The Second Edition of “The Complete Lean Enterprise: Value Stream Mapping for Office and Services” -- Why Is It Needed?

It has been 10 years since the publication of the award-winning, best-selling book called The Complete Lean Enterprise: Value Stream Mapping for Office and Services. This book brought value stream mapping and Lean thinking out of the factory and into office and service environments in all industries. The authors, Beau Keyte and Drew Locher, have just published a second edition of this book, and I recently asked them: “Why is a second edition of this book needed?” Here is Drew Locher's complete response:

During this time, my co-author, Beau Keyte, and I have continued to deeply learn about the application of this powerful methodology in our work with a wide variety of organizations and industries, including financial institutions, healthcare, hospitality, the “back office” in manufacturers, and engineering firms. Beyond the “mechanics” of the use of the tool, we have come to better appreciate the “social” benefits of the approach to any organization. The second edition represents our collective experiences over during those 10 years and captures many key lessons.

The collaboration that the methodology ignites between departments and functions (that have traditionally not worked effectively together) is nothing short of stunning in most cases. Through the process, they learn from each other, develop a common vision going forward, and form a true team that is critical to the successful implementation of the "future state" that provides breakthrough results for their organization. In addition, we learned many other success factors. For example, it is not solely the objective to implement the tools and techniques envisioned in the future state that fundamentally change the way work is processed and flows -- a new way to manage the value stream is needed. Only then will sustainable change occur and continuous improvement be practiced beyond the first future state – the true objective of Lean Thinking.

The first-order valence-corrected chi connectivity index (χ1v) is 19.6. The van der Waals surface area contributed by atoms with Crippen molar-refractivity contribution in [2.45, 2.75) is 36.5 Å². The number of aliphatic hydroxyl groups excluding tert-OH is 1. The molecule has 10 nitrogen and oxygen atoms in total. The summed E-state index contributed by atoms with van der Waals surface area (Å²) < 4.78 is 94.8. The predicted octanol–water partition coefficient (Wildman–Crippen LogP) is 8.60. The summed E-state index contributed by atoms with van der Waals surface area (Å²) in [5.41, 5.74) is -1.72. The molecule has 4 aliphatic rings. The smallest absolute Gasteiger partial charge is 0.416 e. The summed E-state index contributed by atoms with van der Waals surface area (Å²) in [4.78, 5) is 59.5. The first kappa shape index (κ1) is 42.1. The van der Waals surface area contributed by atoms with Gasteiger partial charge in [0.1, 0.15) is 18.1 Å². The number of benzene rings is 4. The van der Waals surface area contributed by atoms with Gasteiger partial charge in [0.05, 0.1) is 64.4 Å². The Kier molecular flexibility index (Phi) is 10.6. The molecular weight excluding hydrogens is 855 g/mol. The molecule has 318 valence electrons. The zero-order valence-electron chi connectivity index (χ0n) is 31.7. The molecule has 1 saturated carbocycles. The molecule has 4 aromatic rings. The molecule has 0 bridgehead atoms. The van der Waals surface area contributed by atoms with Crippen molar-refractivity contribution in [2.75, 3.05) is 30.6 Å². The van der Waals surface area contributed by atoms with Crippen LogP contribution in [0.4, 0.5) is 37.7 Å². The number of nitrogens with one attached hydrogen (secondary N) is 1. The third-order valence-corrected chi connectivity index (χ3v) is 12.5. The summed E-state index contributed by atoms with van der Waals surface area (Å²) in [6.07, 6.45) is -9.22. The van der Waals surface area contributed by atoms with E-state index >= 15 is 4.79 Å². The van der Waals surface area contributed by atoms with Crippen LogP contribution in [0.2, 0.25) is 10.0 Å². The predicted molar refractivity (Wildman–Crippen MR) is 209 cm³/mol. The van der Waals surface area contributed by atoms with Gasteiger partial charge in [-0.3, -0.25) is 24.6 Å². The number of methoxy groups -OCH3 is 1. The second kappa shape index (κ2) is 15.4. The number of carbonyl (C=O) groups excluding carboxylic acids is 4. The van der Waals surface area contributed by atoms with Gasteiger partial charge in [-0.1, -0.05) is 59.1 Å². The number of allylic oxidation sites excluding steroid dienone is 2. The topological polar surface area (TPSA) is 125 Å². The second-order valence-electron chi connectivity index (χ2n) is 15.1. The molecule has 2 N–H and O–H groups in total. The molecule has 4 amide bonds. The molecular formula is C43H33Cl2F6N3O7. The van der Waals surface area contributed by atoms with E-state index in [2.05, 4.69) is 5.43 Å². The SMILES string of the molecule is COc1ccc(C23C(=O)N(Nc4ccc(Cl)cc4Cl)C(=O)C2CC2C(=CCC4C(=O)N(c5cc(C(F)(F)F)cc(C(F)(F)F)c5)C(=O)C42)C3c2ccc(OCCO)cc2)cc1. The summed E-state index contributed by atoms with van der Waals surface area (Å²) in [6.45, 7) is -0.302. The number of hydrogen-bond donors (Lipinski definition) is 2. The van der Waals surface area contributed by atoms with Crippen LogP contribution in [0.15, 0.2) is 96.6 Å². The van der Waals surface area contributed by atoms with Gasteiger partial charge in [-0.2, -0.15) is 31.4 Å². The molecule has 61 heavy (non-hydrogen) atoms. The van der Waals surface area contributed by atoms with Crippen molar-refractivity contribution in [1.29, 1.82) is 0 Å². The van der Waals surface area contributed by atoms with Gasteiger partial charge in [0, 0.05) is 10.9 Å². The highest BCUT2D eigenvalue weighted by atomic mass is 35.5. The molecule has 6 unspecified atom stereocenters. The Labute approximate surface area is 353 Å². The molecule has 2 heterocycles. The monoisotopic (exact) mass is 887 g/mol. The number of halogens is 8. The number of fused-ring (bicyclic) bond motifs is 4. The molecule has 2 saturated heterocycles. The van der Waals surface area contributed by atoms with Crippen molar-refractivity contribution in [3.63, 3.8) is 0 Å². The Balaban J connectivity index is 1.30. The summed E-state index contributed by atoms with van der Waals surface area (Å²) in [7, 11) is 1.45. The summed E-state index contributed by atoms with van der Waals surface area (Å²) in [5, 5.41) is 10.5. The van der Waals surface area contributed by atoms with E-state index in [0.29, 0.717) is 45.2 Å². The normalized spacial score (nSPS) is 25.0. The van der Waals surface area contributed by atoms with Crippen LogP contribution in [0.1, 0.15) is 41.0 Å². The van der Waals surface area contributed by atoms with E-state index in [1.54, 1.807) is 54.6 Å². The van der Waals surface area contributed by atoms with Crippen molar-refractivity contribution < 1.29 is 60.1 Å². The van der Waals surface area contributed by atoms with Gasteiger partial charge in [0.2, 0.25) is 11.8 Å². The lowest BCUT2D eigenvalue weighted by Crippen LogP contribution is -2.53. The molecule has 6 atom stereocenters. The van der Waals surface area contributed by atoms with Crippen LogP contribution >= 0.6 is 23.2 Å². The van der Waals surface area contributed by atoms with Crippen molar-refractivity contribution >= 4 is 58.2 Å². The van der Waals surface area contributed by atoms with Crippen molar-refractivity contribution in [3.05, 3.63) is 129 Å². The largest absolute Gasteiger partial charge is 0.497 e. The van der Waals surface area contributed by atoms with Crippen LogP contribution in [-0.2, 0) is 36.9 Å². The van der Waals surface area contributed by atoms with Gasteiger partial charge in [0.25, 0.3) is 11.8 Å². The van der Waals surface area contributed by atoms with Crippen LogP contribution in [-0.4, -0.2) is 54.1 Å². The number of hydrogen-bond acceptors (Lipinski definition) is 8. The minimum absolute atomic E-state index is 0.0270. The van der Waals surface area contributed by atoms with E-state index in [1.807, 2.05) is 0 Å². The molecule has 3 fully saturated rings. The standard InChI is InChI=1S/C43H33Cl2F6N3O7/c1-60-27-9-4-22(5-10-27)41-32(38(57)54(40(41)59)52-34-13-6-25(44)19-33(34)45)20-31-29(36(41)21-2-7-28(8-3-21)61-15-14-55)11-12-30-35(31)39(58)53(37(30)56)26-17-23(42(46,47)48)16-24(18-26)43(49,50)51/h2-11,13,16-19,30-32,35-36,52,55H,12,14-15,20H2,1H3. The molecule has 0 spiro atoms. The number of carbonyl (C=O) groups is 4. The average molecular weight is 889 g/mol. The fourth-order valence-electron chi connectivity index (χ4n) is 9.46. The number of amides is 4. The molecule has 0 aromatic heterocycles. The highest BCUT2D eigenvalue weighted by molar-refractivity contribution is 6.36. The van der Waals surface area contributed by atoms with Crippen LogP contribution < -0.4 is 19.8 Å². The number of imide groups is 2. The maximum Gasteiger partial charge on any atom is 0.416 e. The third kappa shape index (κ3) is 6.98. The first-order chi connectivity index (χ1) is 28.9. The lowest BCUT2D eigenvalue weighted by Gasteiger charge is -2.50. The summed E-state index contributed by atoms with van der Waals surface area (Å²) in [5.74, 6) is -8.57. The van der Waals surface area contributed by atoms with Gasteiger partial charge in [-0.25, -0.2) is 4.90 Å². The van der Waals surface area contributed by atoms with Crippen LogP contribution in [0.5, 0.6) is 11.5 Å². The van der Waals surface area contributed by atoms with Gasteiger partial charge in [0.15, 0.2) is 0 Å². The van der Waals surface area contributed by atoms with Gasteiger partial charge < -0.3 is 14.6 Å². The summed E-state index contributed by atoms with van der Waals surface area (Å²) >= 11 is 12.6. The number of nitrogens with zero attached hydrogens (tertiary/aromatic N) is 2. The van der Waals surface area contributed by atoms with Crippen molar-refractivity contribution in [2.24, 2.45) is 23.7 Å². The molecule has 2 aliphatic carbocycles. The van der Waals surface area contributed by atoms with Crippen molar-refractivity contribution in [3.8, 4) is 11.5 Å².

The new content includes an entire chapter dedicated to the “management process,” and “learning your way to the future state.” In addition, during the past 10 years, we have observed many individuals and organizations practice their own use of the methodology, often with mixed results. Most commonly, we have seen current state maps without proper future state designs. Value stream mapping should result in radical improvement resulting in significant improvement in key metrics; greater than 50% reduction in lead time, up to 90% improvement in information or service quality, and the like. Very often, however, the projected results are modest and represent incremental improvement. Other times the future state is nothing more than the current state with up to 100 ideas for improvement noted. Long “to-do” lists are created and responsibilities and dates assigned. This represents a “waste war" or a ”drive-by kaizen” approach rather than the thoughtful redesign of the value stream based on the key principles of Lean that will achieve the aforementioned breakthrough results.

We have honed our messaging and teaching with regard to future state design in the second edition. The future state questions have been revised and applied to a new case study so the reader will find them easier to put into actual practice.

We feel that even seasoned practitioners will benefit from the second edition if they are open to honing their skills in the powerful value stream mapping methodology. And for those who are new to the subject, here is the opportunity to learn the current thinking from the original leaders on the application of value stream mapping and Lean to office and services. 

What do readers of this book think? Do you feel the second edition of this book is a welcome addition to the Lean literature currently available?